The urgency of turning fashion sustainable.

01 February 2023

The urgency of turning fashion sustainable.

The urgency of turning fashion sustainable.

Who among us doesn’t know that the clock is ticking? 

The climate crisis is a phenomenon almost universally acknowledged by today’s consumer. Many people want to make a difference, but don’t know where to begin. The definition of sustainable fashion can be a frustrating, abstract concept, and for someone thinking of the planet when looking for a new outfit, it can be downright daunting. With so many different large outlets all claiming to offer sustainable fashion, how can the current sustainability crisis be tackled, before it’s too late?

Reducing Unnecessary Purchases

The issue of waste is inflamed by our fast, online world. With new digital trends cropping up every few days on TikTok or Instagram, fashion went from seasonal, to changing on almost a weekly basis. A social media savvy socialite might buy an entire outfit to film one 12 second video, and not ever wear it again. Keeping fashion fun but Earth-first is a priority, so people can love how they look without the knock-on effects. We hope to change the online conversation towards reusing and repeat-wearing the clothes people already own, and reinventing old trends from your wardrobe rather than clearing it out for new ones. If people are aware of how dire the situation is, they will be more willing to effect positive change now.

Defining Sustainability

Too many players in the fashion industry can’t seem to agree on what sustainability actually means in concrete, actionable terms. Oftentimes, when you buy a jacket or bag marked “sustainable”, there is no requirement for that claim to actually justify itself. With no “official” regulatory board, companies are able to set their own, convenient definitions of sustainability. This often enables them to exaggerate small token environmental gestures far beyond their actual positive impact. Various certification projects do exist, where a company can voluntarily apply to be recognised as operating in a sustainable way. Companies who sought out B Corporation status, one such certification, have made active and genuine efforts to signal to the consumer “we are sustainable”. However, while doing good work, certification such as B Corp or OEKO TEX, a fabric sustainability credential, are still voluntary, which means companies not certified can continue to churn out polluting fashion and face no tangible repercussions for false claims of sustainability.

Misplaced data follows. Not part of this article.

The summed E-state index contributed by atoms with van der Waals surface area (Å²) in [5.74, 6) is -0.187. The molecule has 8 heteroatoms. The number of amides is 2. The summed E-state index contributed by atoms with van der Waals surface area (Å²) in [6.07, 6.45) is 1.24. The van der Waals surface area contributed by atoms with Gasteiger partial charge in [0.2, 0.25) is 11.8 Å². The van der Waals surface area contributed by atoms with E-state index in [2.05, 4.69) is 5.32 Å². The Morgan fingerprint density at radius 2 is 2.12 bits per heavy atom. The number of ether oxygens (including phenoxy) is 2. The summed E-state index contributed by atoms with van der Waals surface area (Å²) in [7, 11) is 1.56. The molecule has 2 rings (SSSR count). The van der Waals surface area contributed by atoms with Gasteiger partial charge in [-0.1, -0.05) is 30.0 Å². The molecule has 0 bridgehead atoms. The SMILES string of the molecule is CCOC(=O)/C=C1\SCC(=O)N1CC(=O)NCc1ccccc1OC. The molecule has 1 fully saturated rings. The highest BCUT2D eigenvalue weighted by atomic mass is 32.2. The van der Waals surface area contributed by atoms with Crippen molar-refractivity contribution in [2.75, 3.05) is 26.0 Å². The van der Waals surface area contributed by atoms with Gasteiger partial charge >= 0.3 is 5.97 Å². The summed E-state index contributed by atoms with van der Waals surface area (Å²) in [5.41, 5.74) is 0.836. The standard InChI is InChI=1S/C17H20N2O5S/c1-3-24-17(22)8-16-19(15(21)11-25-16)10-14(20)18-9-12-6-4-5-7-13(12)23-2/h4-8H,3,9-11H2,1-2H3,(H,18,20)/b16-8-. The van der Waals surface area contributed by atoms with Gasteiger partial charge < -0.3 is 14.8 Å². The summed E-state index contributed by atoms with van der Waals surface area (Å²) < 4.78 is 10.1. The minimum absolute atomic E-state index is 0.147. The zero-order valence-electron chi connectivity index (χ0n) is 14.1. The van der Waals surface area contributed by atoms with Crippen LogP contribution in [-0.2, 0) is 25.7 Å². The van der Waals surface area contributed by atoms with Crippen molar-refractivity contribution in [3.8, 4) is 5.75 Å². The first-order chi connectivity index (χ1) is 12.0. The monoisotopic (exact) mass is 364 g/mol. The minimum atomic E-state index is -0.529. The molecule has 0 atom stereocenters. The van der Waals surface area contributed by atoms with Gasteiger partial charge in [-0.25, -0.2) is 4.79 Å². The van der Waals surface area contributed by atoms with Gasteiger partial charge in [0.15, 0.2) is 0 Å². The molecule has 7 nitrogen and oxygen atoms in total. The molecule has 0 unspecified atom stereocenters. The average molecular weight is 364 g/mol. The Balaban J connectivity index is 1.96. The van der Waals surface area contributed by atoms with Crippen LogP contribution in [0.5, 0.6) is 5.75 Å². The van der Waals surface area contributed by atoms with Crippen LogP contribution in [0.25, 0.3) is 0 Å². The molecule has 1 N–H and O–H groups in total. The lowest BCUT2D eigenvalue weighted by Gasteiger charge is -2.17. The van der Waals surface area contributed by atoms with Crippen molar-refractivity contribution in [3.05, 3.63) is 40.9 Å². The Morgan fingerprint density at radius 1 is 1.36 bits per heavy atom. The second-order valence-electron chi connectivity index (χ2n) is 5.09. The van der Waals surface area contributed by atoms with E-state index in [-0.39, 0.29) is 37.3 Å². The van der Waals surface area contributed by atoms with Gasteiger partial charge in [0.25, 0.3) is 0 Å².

Finding a universal, agreed upon, way to say “this is sustainable” and “this is not” that the average consumer instantly understands is an urgent requirement for the industry. Without a clear, good faith, and potentially legally binding definition of sustainability, the buying power of well-meaning consumers might be wasted, and the positive impact they could have had will be undermined when it would have mattered most. 

Mainstreaming Positive Changes

Change needs to come from both sides, consumer and industry. Suppliers play a huge role, and  they too need to lead by example. Fashion is all about trends, and if a sustainable new fabric can be brought to market, the industry will be more likely to adopt it as the availability increases. Natural fibres derived from crop harvests such as Piñatex, spun from otherwise wasted pineapple leaves, make for an ideal tough fabric for sustainable shoes and clothing. Forbes also recently reported on a number of new fibres being developed from recycled origins, such as Infinna™ and Circulose®, hoping to put end-of-life fabric and agri-waste to good use. Mainstreaming waste-reducing and sustainable fabric is a big step in the right direction for suppliers.

The best changemaking solution for consumers is to highlight better business practices, and real sustainability. Consider the meaning of the word sustainable; where production and consumption can be maintained in a balance with the environment and supply of materials. Start by identifying products that have net neutral or net negative carbon emissions, and choose them over the more polluting option.  Focus your fabric choices on recycled and recyclable options, and on organic, plant based fibres. Choose cruelty-free, vegan clothing options, with naturally grown leather alternatives, as opposed to less sustainable synthetic substitutes.

Once you have identified the positive changes you can make in sustainability, champion them in your day-to-day life, and lead by example. Don’t be afraid to be seen wearing the same outfit multiple times - do it with pride! Some high quality vegan shoes could be your go-to pair for a decade before wearing out, as opposed to the endless mill of buy-break-replace that non-sustainable products mandate. And if you do eventually get tired of your look, consider rehoming your outfit with a friend or re-selling it on the vintage market, rather than throwing it away. Pre-loved is the new ‘new’, and helps extend the life cycle of clothes far beyond the toxic fast fashion cycle. 

Authentic Change

The sustainability crisis isn’t going to get better on its own, but if enough consumers go the extra mile to reconsider and research before hitting buy on a new bag, jacket or shoe, there is a real chance for things to be improved. Choosing clothes with a conscience and planning purchases based on need instead of want will lead to a better climate both in the fashion world, and on planet earth.

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